variably produce poor results..
Probably as many failures have re-
sulted from the use of poor razors,
strops, or soap as from the lack of knowl-
edge how to use them. In order that
the best possible results may be attained,
10 SPIAVING MADE EASY.
good tools and skill in using flicni sliould
go hand in hand.
The shaving outfit should consist of
one or two good razors, a first-class
strop, a mirror, a cup, a brush, a cake
of shaving soap, and a bottle of either
bay nnn. witch hazel, or some other
good face lotion. These constitute what
may be considered the necessary articles,
and to these mav be added a number of
others, such as a good hone, magnesia or
talcum powder, astringent or styptic
pencils, antiseptic lotions, etc. wdiich.
while not absolutely requisite, will never-
theless add much to the convenience,,
comfort and luxury of the shave.
The most important article of the shav-
ing outfit is of course the razor, and
AN IDEAL RAZOR.
Upon its selection your success or failure
in self-shaving will largely depend.
Never purchase a razor because it hap-
pens to be cheap ; a poor razor is dear at
12 SII.WINC MADK EASY.
any price. You want not the cheapest,
l)ut the best.
A good razor if rightly used, will last
for years, and will be a source of contin-
ual pleasure when used, whereas a poor
razor will do inferior work, irritate the
skin and make the face sore, and be a
continual source of trouble and annoy-
ance. If you have such a razor, the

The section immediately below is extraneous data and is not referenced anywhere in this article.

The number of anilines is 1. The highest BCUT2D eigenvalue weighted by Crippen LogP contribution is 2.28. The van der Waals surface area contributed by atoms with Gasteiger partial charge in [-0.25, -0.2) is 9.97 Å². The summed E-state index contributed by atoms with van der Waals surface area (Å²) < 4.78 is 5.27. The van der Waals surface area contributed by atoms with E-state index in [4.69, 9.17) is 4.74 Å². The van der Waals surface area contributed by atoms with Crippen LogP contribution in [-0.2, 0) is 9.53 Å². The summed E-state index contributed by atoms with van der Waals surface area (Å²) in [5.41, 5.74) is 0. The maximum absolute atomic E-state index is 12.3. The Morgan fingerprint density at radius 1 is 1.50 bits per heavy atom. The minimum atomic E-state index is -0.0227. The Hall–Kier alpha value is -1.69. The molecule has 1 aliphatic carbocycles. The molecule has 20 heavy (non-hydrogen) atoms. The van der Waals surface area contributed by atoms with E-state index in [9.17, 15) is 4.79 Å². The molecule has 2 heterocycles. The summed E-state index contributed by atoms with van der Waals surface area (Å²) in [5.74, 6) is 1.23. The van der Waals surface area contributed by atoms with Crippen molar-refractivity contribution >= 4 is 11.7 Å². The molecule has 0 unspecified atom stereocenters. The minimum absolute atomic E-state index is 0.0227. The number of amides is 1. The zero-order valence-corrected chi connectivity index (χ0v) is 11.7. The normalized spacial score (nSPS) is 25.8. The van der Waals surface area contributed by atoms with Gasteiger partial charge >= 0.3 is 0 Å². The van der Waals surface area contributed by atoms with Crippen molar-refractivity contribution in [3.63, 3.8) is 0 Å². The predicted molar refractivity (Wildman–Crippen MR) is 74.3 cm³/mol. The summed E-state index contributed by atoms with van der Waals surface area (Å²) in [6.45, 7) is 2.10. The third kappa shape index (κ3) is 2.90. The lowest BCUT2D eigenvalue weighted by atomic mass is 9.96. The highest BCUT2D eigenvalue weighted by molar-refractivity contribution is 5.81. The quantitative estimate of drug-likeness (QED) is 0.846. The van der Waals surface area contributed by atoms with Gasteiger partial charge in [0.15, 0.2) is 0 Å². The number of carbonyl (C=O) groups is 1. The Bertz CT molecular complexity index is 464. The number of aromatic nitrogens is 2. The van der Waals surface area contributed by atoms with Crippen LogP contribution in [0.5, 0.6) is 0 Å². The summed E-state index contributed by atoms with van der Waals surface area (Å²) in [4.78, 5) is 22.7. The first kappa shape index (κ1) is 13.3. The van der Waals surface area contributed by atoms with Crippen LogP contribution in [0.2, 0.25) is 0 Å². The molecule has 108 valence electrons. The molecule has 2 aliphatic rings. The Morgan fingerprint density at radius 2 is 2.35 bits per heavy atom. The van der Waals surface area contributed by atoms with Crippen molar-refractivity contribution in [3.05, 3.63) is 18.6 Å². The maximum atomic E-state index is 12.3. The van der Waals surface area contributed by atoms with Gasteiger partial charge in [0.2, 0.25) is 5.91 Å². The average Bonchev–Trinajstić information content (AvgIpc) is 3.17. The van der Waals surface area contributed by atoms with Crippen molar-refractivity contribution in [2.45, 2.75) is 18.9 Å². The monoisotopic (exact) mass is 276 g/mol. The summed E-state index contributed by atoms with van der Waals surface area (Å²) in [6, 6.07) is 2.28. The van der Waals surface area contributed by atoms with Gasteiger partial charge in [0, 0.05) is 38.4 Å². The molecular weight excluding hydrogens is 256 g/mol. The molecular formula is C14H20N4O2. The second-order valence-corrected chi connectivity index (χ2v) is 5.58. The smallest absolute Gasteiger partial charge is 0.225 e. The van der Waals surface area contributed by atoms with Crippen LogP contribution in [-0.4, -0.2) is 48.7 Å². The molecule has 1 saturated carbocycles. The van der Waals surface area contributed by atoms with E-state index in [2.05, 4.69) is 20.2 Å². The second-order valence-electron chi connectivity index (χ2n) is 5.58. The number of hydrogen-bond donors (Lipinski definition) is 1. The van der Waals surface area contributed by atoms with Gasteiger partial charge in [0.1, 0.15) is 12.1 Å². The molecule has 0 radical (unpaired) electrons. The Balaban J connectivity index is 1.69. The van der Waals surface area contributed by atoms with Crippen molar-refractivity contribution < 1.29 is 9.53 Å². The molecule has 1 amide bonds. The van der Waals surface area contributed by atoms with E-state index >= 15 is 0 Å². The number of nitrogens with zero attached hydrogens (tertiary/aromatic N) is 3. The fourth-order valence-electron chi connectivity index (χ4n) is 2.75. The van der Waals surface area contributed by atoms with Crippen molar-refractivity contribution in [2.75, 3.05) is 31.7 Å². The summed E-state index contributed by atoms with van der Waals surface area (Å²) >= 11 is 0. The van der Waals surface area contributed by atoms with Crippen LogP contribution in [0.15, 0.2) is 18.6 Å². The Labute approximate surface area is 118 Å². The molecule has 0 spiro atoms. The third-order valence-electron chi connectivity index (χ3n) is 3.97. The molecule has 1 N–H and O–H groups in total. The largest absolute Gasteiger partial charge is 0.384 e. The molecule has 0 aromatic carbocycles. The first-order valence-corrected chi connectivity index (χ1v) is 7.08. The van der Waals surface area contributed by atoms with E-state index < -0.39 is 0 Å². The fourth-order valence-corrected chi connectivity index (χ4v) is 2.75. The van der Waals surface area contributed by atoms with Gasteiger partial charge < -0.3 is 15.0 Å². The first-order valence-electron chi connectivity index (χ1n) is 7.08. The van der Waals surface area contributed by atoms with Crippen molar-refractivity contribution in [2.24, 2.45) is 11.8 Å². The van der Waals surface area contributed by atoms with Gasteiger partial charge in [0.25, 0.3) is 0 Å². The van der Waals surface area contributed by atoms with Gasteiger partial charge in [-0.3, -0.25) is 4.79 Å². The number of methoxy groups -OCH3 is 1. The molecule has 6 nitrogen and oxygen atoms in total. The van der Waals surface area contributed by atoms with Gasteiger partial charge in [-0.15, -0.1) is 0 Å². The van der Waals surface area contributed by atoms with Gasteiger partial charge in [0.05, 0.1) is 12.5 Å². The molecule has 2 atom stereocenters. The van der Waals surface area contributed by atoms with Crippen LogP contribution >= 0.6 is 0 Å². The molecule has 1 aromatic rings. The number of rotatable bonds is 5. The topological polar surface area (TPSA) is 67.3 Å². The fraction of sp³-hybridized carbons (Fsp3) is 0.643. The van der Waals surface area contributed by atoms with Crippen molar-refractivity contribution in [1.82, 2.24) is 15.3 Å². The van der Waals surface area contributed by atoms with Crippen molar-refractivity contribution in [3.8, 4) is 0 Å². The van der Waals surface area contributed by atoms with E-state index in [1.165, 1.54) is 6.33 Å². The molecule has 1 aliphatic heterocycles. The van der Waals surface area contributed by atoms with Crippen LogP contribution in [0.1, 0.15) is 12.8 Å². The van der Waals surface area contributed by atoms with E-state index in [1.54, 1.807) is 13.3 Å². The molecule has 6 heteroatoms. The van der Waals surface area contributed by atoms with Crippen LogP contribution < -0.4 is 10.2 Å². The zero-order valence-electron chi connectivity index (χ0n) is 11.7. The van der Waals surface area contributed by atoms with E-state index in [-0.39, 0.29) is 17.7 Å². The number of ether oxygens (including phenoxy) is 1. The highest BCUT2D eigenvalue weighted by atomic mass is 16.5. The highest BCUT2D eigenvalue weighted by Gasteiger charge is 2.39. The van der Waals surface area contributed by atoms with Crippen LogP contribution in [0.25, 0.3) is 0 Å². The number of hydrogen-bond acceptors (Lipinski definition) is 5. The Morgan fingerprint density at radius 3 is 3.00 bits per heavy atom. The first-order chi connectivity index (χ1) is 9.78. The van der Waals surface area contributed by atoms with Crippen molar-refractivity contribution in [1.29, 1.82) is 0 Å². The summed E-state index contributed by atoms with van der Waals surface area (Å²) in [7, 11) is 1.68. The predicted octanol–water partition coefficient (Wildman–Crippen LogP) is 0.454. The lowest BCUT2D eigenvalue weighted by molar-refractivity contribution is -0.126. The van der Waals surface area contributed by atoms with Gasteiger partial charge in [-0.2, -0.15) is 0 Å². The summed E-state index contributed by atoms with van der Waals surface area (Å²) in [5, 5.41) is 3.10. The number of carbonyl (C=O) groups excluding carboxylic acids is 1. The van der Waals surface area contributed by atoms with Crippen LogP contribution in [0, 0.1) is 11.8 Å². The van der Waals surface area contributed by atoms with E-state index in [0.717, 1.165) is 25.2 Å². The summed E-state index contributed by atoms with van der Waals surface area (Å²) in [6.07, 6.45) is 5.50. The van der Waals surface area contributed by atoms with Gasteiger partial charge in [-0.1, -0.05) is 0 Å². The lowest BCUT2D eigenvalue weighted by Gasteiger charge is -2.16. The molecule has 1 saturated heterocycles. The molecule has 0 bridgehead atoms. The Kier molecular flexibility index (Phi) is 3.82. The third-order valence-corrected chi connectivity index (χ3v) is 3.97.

sooner you throw it aside and substi-
tute a good one, the better.
The principal point to be considered in
selecting a razor is the quality of the
steel. By "quality^' is meant its temper
or degree of solidity, and its conseq^ient
capability of receiving, even after a series
of years, a firm and fine edge. This
is undoubtedly the first point to which
the purchaser should give attention. By
what means though, can he judge of the
temper of a razor without using it ? The
unassisted eye is not sufficient. Its
power extends no further than to the
discovery of defects the most striking
and injurious. The irregularities in a
SHAVING MADE EASY. I3
razor's edge, which arise from improper
tempering and lack of skill in working,
are usually so minute, that they may
remain undistinguished until the razor
is used. They will nevertheless very sen-
sibly add to the friction the razor pro-
duces on the skin and particularly if it
happens to be thin and tender. There
are two ways of judging of the temper